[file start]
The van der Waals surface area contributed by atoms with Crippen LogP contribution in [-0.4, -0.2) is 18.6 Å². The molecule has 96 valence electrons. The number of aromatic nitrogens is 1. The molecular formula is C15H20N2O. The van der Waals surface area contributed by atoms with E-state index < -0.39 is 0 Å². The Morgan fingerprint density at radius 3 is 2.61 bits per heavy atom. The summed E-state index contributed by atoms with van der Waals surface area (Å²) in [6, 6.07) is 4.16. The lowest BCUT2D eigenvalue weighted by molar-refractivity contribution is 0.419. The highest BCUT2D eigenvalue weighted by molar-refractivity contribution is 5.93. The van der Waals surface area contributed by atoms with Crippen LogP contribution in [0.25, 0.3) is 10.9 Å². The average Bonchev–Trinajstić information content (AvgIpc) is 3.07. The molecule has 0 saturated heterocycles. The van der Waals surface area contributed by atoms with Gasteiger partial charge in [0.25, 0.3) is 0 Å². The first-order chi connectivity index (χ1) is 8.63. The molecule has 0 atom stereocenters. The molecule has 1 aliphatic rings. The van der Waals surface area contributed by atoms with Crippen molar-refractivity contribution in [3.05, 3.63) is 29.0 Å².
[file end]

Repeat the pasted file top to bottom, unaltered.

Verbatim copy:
The van der Waals surface area contributed by atoms with Crippen LogP contribution in [-0.4, -0.2) is 18.6 Å². The molecule has 96 valence electrons. The number of aromatic nitrogens is 1. The molecular formula is C15H20N2O. The van der Waals surface area contributed by atoms with E-state index < -0.39 is 0 Å². The Morgan fingerprint density at radius 3 is 2.61 bits per heavy atom. The summed E-state index contributed by atoms with van der Waals surface area (Å²) in [6, 6.07) is 4.16. The lowest BCUT2D eigenvalue weighted by molar-refractivity contribution is 0.419. The highest BCUT2D eigenvalue weighted by molar-refractivity contribution is 5.93. The van der Waals surface area contributed by atoms with Crippen LogP contribution in [0.25, 0.3) is 10.9 Å². The average Bonchev–Trinajstić information content (AvgIpc) is 3.07. The molecule has 0 saturated heterocycles. The van der Waals surface area contributed by atoms with Gasteiger partial charge in [0.25, 0.3) is 0 Å². The first-order chi connectivity index (χ1) is 8.63. The molecule has 0 atom stereocenters. The molecule has 1 aliphatic rings. The van der Waals surface area contributed by atoms with Crippen molar-refractivity contribution in [3.05, 3.63) is 29.0 Å².